PROVIDENCE, R.I. (BP) -- Gay marriage supporters enjoyed landmark victories in 2012 and are hoping for an even bigger win at the U.S. Supreme Court this year, but in the meantime political battles are brewing in at least six states where marriage redefinition bills likely will be considered.
Significantly, all six have governors who appear supportive of gay marriage. Also, the November elections saw gay marriage supporters increase their strength in the state legislatures.
Leading the way are Illinois and Rhode Island, where gay marriage bills are being pushed and potentially could pass within weeks. Other states that likely will consider gay marriage bills in 2013 are Delaware, Hawaii, New Jersey and Minnesota. Of the six states, all but one -- Minnesota -- have legalized same-sex civil unions, which grant all the legal benefits of marriage, minus the name.
Nine states and the District of Columbia recognize gay marriage, while 30 states have constitutional amendments defining marriage as between one man and one woman. Last November, voters, for the first time, endorsed gay marriage at the ballot, when Maine, Maryland and Washington state approved it.
Christ Plante, executive director of the National Organization for Marriage-Rhode Island, says bills in each of the states can be defeated, but it will require voters speaking out. The National Organization for Marriage has played a key role in defending traditional marriage on the state level.
"In all of these places, the most important thing is: Are voters speaking up?" Plante told Baptist Press. "Are people of faith calling their representatives and their senators in their statehouses and saying, 'Don't redefine marriage.' This is really up to the people. Legislators, in most cases, do in fact listen to their constituency. If a representative gets hundreds of calls on this issue, they will take note. That's particularly what's going to need to happen in Minnesota, Illinois, Delaware and Rhode Island, where we're in a defensive mode."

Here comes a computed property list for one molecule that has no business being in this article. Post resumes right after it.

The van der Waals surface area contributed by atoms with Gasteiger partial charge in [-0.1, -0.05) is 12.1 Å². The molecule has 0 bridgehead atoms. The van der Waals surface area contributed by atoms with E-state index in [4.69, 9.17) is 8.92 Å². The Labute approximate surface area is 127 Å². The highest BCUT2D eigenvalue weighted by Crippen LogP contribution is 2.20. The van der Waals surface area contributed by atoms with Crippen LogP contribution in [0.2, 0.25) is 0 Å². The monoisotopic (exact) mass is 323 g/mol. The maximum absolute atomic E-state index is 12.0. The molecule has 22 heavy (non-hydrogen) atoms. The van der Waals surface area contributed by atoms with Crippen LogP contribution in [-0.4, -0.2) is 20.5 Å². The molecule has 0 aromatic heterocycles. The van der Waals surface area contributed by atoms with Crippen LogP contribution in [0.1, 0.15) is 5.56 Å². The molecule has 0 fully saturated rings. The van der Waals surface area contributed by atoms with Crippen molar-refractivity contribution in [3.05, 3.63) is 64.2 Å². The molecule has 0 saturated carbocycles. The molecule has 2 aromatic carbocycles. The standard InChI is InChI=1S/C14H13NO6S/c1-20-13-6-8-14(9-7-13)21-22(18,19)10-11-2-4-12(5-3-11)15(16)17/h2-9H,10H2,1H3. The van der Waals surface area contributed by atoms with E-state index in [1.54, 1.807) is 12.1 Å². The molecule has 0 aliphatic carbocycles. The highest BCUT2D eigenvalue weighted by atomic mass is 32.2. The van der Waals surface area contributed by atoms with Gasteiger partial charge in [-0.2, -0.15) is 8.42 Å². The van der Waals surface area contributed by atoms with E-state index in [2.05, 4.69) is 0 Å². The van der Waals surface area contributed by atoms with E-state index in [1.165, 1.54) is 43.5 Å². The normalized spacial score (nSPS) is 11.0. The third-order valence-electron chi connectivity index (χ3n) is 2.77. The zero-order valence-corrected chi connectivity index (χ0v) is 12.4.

In Illinois, a gay marriage bill passed a Senate committee in the final days of the lame duck session but didn't come to a vote in the full chamber before the session ended. But with Democrats having increased their majorities in the state legislature, supporters are hopeful it can pass in the new session, which already has begun. (Democrats control the legislature in all six states where gay marriage is being considered.) Traditionalists are hoping more moderate Democrats from outside of Chicago can help defeat the bill. Democratic Gov. Pat Quinn backs gay marriage.
In Rhode Island, a gay marriage bill is favored to pass the state House, where House Speaker Gordon Fox, who is gay, says it is a priority.
"We have a huge battle on our hands, with tons of pressure and tons of money coming against us," Plante said.
Rhode Island is the only New England state where gay marriage isn't legal. Plante hopes the bill can be killed in the Senate, where Senate President M. Teresa Paiva Weed is a bill opponent. Also opposing the bill is Senate Judiciary Committee chairman Michael J. McCaffrey, whose committee likely will consider the issue. Paiva Weed and McCaffrey are Democrats in a state where the issues don't always follow political lines.
The Catholic Church's opposition to gay marriage has been critical in preventing it from being legalized in Rhode Island in past years, Plante said. Supporters of gay marriage tried but failed to defeat McCaffrey in a primary, Plante said. Read More